... a perfect imp of Satan! Never mind! I'll wring your neck, you saucy cockerel!" When he reached home he told the cook to take the rooster, throw it on the coals burning upon the hearth, and push a big stone in front of the opening in the chimney. The old woman did what ...
— Roumanian Fairy Tales • Various

... to carry out his plan of leaving the Battery on shore. But Capt. King was solicitous for the safety of his men and the prisoners, and after some parley Lieut.-Col. Dennis allowed the Battery to go aboard the steamer. But they were scarcely at their quarters when he changed his mind and ordered them all on shore again, together with a portion of the Naval Brigade. Altogether the force landed consisted of 76 combatants, consisting of three officers and 54 men of the Welland Canal Field Battery, and two officers and 18 men of the ...
— Troublous Times in Canada - A History of the Fenian Raids of 1866 and 1870 • John A. Macdonald

... was Augustine's, nor was Savanarola's, nor was Socrates', nor was Christ's life a popular success. Measured by terrestrial standards, measured by the low ideals of humanity, these lives were all ignominious failures, every one of them; but measured by the Divine standard, by the mind and will of God, ...
— The Jericho Road • W. Bion Adkins

... been made to me to pardon persons convicted of a violation of said acts, upon the ground that clemency in such cases would tend to tranquilize the public mind, and to test the virtue of that policy I am disposed, as far as my sense of justice will permit, to give to these applications a favorable consideration; but any action thereon is not to be construed ...
— A Compilation of the Messages and Papers of the Presidents: Ulysses S. Grant • James D. Richardson

... never did have any real 'corrigible niggers, but I heard of 'em plenty on other places. When they was real 'corrigible, the white folks said they was like mad dogs and didn't mind to kill them so much as killin' a sheep. They'd take 'em to the graveyard and shoot 'em down and bury 'em face downward, with their shoes on. I never seed it done, but they made some the niggers go for a lesson to them that ...
— Slave Narratives: a Folk History of Slavery in the United States From Interviews with Former Slaves - Texas Narratives, Part 1 • Works Projects Administration

... of any intention to leave the ground; but, on the contrary, took his stand under the tree: since the very opposite was the determination which he had formed in his mind. ...
— The Cliff Climbers - A Sequel to "The Plant Hunters" • Captain Mayne Reid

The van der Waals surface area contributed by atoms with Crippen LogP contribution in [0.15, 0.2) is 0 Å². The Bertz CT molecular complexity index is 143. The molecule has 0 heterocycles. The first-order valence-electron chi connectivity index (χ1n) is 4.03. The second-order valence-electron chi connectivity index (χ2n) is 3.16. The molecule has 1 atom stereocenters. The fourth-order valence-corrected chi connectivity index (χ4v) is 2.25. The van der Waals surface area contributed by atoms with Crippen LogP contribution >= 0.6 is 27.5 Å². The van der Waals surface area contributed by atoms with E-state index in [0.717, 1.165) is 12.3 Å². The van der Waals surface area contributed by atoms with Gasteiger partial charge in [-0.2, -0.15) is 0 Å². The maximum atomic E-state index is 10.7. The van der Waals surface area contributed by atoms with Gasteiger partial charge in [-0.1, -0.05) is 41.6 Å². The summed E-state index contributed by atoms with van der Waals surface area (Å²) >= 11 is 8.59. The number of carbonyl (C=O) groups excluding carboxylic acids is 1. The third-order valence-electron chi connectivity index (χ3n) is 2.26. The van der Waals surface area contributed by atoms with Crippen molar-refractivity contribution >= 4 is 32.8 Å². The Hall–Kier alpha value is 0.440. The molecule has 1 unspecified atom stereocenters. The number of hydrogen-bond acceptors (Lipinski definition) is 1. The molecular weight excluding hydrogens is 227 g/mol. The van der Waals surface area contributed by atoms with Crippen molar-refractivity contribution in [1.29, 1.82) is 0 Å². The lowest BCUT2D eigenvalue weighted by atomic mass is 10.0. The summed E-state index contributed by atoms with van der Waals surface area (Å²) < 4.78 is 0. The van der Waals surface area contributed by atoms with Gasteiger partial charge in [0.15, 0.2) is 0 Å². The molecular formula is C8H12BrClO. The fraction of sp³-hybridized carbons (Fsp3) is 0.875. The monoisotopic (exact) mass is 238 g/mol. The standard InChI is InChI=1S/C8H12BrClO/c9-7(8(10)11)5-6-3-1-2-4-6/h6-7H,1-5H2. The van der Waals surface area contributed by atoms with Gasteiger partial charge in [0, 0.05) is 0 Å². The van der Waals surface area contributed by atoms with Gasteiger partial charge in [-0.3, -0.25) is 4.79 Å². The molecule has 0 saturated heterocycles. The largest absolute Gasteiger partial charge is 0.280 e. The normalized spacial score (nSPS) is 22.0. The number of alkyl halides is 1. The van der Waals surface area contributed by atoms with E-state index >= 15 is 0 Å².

... cannot stand.... I do not expect the house to fall.... I do not expect the Union to be dissolved. I do expect it to cease to be divided. It will become all one thing or all the other. Either the opponents of slavery will arrest the further spread of it and place it where in the public mind it is in the course of ultimate extinction; or its advocates will push it until it will become alike lawful in all the states, old as well as new, North as well as South." While such utterances probably did cost him votes at the time, later ...
— Life of Abraham Lincoln - Little Blue Book Ten Cent Pocket Series No. 324 • John Hugh Bowers

... have formerly been. The change unquestionably often involves considerable sacrifices of power, and even sometimes power for good, as well as of old traditions and prejudices, and such sacrifices come hardest to those whose habits of life and mind are already set, but they are worth making. It is far easier for the younger men who have more recently joined to realise that their opportunities of service to India and to the Empire will, if anything, be greater than before, though they will call for somewhat different qualities, as their ...
— India, Old and New • Sir Valentine Chirol

... popular, and attempts were made to read into it far more than its inventor implied. For him it was no definite body of doctrine, no creed in any positive sense. It merely expressed the attitude he assumed towards all problems on which he regarded the evidence as insufficient. It was a habit of mind rather than a series of opinions or beliefs; an intellectual weapon and not materials on which to ...
— Thomas Henry Huxley; A Sketch Of His Life And Work • P. Chalmers Mitchell